It could be argued that by the terms of § 503, 29 U.S.C. § 793, only contracts related to federal contracts should be covered by the Act. Even if § 503 had to be read that way, the Secretary would still have to come up with a method of exempting unrelated contracts. He was certainly free to adopt a method that included all contracts initially, and required a contractor (with affirmative action obligations) to go through an affirmative waiver procedure to exempt unrelated contracts. The provision adopted in this regard, 41 C.F.R. § 60-741.3(5), provides:

Facilities not connected with contracts. The Director may waive the requirements of the affirmative action clause with respect to any of a prime contractor's or subcontractor's facilities which he or she finds to be in all respects separate and distinct from activities of the prime contractor or subcontractor related to the performance of the contract or subcontract, provided that he or she also finds that such a waiver will not interfere with or impede the effectuation of the Act. Such waivers shall be considered only upon the request of the contractor or subcontractor.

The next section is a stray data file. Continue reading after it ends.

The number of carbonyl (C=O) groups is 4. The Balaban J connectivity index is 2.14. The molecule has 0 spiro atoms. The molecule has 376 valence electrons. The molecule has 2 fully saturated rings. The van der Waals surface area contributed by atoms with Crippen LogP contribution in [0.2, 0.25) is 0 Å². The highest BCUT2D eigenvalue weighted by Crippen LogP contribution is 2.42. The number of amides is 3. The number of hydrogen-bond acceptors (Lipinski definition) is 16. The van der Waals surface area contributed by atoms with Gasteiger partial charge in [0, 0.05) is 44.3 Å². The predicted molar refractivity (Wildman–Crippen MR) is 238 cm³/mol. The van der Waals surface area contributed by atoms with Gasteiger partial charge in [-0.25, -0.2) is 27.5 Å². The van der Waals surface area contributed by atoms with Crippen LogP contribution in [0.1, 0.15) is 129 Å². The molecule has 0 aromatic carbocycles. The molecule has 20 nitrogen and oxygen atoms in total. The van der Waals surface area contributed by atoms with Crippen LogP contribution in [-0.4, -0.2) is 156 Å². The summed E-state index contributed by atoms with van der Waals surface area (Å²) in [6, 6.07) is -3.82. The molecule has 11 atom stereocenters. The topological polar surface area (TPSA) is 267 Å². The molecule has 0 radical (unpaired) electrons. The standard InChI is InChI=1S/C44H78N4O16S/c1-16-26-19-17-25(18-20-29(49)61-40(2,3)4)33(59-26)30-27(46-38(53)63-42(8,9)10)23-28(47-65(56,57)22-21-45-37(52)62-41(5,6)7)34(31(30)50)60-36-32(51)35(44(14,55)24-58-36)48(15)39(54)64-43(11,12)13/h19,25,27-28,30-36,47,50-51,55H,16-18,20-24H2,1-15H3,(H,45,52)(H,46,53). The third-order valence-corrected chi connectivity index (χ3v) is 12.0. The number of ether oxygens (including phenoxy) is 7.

Such a provision is certainly valid. And while a contractor might have a right to quarrel with a particular determination of the Director, he cannot quarrel with a determination that he never requested.